When I'm leading a team, I try to be very clear and concise about what we want to do. Against a deadline, things can get very murky and you can have too many cooks, that sort of thing, so I think being very clear and direct about what we're trying to do is key. On the whole, I think I can deal with deadlines well, despite going quite prematurely grey.

What’s the most unusual situation you’ve found yourself in because of your job?

I'm stuck between two. The first was when I was working at FHM and got to go on my first ever press trip after I'd done some good work on the mag, and I went to the EXIT festival in Serbia. I ended up with the guy that ran the EXIT festival, at his house, which was actually an old wooden train they'd chopped up and built a house out of.  It was up on this hill overlooking the river in Novi Sad and the sun was going down and the star of Serbian Big Brother turned up, who’s this huge, portly old man who everyone was going crazy over. Then some Serbian basketball players turned up and we had Serbian Barbecue and, quite like the festival, it was just very surreal.

The other one was just last year. I went to Italy to go to the world's deepest underwater rave. We were basically at the bottom of a diving pool, there's a tube going through the water where there's a DJ set going on and people were watching in the tube and you kind of rave under the water. They have music playing through your headphones. And then there's people that could deep dive who were diving next to you in neon stuff and giving you glow sticks and things. I'll probably never do that again!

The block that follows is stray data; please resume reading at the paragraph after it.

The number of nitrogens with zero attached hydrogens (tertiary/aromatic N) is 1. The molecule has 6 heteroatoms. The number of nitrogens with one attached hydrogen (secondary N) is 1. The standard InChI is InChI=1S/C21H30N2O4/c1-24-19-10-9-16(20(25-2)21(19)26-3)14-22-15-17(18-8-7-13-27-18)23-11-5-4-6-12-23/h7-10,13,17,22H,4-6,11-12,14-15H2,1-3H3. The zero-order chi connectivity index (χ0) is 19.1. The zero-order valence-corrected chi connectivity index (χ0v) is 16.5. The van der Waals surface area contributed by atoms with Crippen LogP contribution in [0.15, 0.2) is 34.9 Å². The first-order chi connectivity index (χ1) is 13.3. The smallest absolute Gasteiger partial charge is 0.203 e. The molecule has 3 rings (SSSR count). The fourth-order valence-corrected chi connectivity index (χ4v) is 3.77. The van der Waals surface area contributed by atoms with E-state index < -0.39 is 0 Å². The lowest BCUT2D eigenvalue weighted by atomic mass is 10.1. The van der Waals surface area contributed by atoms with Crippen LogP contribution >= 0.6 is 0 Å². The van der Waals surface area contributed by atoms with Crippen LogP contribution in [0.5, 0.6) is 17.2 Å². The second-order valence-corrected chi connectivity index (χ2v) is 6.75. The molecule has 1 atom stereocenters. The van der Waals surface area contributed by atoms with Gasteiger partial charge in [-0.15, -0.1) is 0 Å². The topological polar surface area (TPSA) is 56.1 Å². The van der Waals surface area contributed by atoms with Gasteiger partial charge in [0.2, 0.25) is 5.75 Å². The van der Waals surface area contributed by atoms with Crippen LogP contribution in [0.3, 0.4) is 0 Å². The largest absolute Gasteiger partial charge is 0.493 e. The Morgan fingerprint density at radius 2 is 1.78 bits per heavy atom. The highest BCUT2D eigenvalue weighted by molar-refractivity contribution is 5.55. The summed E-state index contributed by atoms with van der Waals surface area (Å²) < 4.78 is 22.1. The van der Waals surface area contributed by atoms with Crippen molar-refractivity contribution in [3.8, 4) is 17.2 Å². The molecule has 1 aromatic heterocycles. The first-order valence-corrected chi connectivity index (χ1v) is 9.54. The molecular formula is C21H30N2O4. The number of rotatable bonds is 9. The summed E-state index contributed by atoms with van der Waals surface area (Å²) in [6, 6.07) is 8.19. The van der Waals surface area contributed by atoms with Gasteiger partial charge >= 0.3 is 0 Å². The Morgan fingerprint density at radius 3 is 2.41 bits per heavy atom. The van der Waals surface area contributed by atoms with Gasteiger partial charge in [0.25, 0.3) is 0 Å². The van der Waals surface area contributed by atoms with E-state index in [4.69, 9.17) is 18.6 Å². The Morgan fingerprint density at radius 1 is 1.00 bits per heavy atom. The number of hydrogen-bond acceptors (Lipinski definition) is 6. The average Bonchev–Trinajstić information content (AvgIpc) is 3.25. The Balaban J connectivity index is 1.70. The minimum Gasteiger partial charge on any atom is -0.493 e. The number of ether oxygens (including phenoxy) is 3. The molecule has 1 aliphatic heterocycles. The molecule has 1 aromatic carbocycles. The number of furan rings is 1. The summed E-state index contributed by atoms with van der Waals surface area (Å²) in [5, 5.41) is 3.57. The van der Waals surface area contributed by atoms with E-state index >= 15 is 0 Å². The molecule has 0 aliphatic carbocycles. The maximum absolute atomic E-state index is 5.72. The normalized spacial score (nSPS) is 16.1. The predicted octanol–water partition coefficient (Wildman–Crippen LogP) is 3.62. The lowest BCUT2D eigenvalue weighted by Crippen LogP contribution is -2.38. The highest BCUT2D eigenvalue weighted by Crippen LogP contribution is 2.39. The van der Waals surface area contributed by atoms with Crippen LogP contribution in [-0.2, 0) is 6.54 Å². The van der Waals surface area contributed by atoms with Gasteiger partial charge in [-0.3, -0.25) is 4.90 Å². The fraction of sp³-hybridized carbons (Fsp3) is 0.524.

What would people be surprised to know about your job?

Probably that at the moment, we don't have a daily news meeting. We did have one for a long time, and it's kind of a thing we've constantly tried to evolve. I think sometimes, meetings can drag on, so our new system currently is working really well, a lot of the daily news meeting’s elements are replicated digitally and we schedule a meeting on a weekly basis to have a look back and forwards about what we're doing for news.

Walk me through your typical day.

I think it depends on the day of the week, but the sort of things that I'll normally hit are the news meeting, which I said previously was daily, but at the minute we are experimenting with a weekly. I have a lot of one-to-ones with my senior staff scattered across different days of the week.

Depending on which day we're on, I'll be talking to one of them and catching up about their workload, what they're doing, their priorities, anything I need to flag.

Then lots and lots and lots of emails. I've never been an inbox zero person, so I'm constantly battling emails that are coming in, like press releases or internal emails or ideas that I need to catch up on.